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Emerging from decades of isolation, Myanmar is undergoing major reforms to become a more market-driven economy. IFC is working with the Republic of the Union of Myanmar Federation of Chambers of Commerce and Industry (UMFCCI) to raise awareness on the importance of good governance. The UMFCCI is a national-level nongovernmental organization representing the interests of Myanmar's private sector.
“Good corporate governance is critical at this stage of Myanmar’s economic transition where family-owned companies are going to be facing competition,” IFC East Asia Pacific Director Vivek Pathak said. “Foreign investors who are going to bring in capital and technology will want to work with companies that are well-managed with financial statements that are audited and transparent.”
Many Myanmar companies have poor transparency and rudimentary governance structures. The country’s capital market is at a nascent stage of development and its main listing board, the Yangon Stock Exchange, was only established last year; securities trading is scheduled to begin in March.
U Htay Chun, member of the Securities and Exchange Commission of Myanmar, said the country needs a comprehensive and effective regulatory framework. The commission is planning to establish corporate governance guidelines for Myanmar companies based on the principles from the Organisation for Economic Cooperation and Development; areas that will be examined include disclosure and transparency, board responsibilities, and shareholder rights, he said.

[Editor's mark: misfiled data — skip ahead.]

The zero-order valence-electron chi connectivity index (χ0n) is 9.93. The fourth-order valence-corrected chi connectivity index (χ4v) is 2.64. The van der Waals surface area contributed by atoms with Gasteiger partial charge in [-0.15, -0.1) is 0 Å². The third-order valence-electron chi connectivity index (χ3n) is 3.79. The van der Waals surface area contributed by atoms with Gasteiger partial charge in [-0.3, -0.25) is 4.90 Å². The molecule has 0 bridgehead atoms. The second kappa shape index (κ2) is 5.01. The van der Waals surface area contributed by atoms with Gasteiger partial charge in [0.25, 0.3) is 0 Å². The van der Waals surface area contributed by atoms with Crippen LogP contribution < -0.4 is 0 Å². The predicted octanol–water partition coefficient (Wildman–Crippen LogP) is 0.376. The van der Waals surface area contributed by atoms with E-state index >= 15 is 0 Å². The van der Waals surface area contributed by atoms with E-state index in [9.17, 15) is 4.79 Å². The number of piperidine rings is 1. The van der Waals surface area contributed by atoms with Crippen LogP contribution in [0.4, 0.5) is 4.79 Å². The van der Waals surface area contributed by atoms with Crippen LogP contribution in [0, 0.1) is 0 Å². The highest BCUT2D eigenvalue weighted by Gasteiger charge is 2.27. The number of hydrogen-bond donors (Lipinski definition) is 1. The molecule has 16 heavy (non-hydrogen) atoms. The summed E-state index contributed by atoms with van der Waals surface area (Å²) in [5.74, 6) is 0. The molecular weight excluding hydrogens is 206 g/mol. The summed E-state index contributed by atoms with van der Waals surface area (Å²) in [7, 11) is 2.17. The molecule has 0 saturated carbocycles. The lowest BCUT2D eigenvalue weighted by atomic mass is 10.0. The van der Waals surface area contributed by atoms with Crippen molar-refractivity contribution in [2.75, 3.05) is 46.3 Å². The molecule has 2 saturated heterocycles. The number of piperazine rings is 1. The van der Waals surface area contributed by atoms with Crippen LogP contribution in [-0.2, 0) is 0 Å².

The signing took place at a forum that launched IFC’s Corporate Governance Program in Myanmar. The forum attracted more than 400 participants, including government officials, regulators, and business executives in Yangon.
IFC East Asia Pacific Corporate Governance Lead Chris Razook said Myanmar needs to build up a pool of qualified directors who understand their duties to shareholders well to serve on company boards. “We will help the UMFCCI develop and deliver corporate governance training to Myanmar companies with poor transparency, underdeveloped boards of directors, and inadequate shareholder practices,” he said.
Myanmar’s Deputy Finance Minister Dr. Maung Maung Thein said, “Better corporate governance will help build trust among market stakeholders – a prerequisite to tapping new sources of capital, which is crucial to fuel companies’ growth and expansion over the long-term.”
At the forum, Serge Pun, chairman of First Myanmar Investment and Yoma Bank and a leading entrepreneur in the country, said despite some initial sacrifices and lost business, good corporate governance measures have enabled his companies to attract top-tier institutions including IFC and the Asian Development Bank as investors.
“It took our group a longer time to establish a foothold in this country, but the added value of implementing transparent practices has been enormous in terms of efficiency and profit,” he said. “Not only are we able to attract investors and capital, but our reputation as a trusted firm affords us the ability to pick and choose what kind of people and resources we want to work with. Once trust and integrity are embedded in a corporate governance structure, benefits will flow.”
Good governance is not only needed in Myanmar’s private sector but also among its state-owned enterprises, Professor Aung Tun Thet, economic advisor to the president of Myanmar, told the forum.
“The key to good corporate governance is good management. The leaders and the board of directors must take the lead. We need to have openness, transparency, integrity, and be performance-oriented,” he said. “We reached a historic $8 billion in foreign direct investment for the first time in 2014-2015. We hope that with the new environment, we will have a 10-fold increase in FDI.”